Monday, October 24, 2022

A less-than-arresting ‘My Policeman’

 My Policeman deals with the sadness of lives that have been deformed by laws and values that changed too late for its principal characters to reap the benefits of social advancement. The movie examines the relationship between two men and a woman during the 1950s, a time when homosexuality was against the law in Britain. We meet the same characters in the late 1990s after the law and attitudes have evolved. Based on a novel by Bethan Roberts, the movie uses two sets of actors to play its characters as young people and as senior citizens.  Emma Corrin plays the young woman in this triangle with Harry Styles and David Dawson playing the men. In this case, the older actors (Linus Roach, Gina McKee, and Rupert Everett) don’t look enough like their younger counterparts to keep from being a debilitating distraction. Director Michael Grandage keeps the tone steady as Styles’ Tom (a policeman by trade) and Dawson’s Patrick (a museum curator) negotiate the difficulties of being gay in a country that won’t allow them to be themselves, something that Tom has trouble with on his own. Looking for cover and continuity, Tom marries Corrin’s Marian. Unsurprisingly, the two don’t live happily ever after. In the '90s scenes, Patrick -- disabled by a stroke -- is brought by Marion to share Tom and Marion's Brighton home.  My Policeman asks us to feel the weight of suppression that warps the lives of three people but the story’s tight focus and split narrative produce a dreary, often stale affair.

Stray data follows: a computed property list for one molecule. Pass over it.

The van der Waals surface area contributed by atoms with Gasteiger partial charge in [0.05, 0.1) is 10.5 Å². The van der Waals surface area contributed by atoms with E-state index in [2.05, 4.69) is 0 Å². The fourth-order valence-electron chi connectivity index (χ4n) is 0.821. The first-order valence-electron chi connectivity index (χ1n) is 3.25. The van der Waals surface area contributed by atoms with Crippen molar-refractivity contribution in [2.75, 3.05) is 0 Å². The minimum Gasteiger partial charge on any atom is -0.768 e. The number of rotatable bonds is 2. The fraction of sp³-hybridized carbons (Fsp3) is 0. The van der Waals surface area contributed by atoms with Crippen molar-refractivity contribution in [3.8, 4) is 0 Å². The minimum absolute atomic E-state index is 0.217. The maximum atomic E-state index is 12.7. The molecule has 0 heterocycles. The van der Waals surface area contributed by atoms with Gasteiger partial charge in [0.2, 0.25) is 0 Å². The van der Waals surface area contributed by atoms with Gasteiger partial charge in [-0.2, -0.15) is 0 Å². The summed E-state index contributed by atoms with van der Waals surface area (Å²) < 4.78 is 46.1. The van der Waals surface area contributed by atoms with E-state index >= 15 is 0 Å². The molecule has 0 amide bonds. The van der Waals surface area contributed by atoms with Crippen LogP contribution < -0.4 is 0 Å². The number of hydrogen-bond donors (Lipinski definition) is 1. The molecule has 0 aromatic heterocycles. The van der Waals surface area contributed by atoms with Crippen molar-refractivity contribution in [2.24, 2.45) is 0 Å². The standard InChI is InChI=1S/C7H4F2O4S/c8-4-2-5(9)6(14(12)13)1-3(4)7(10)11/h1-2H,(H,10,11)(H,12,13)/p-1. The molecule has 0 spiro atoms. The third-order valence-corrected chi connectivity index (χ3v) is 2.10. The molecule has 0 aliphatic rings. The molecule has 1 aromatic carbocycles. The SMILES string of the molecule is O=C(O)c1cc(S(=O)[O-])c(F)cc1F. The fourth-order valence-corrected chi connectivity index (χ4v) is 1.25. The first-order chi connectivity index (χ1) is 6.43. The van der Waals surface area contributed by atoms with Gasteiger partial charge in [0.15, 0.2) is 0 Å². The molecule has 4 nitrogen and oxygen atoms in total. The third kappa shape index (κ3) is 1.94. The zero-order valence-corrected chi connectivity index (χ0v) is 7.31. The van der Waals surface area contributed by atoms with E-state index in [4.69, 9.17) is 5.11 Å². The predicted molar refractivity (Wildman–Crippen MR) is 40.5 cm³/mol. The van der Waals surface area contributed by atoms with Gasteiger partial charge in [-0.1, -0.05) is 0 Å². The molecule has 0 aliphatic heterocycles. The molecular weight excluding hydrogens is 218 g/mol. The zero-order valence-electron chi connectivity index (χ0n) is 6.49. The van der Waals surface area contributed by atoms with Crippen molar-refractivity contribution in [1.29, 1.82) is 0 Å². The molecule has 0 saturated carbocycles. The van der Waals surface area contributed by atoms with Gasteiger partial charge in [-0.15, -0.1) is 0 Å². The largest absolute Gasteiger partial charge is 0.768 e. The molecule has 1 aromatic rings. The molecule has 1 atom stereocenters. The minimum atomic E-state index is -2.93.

No comments: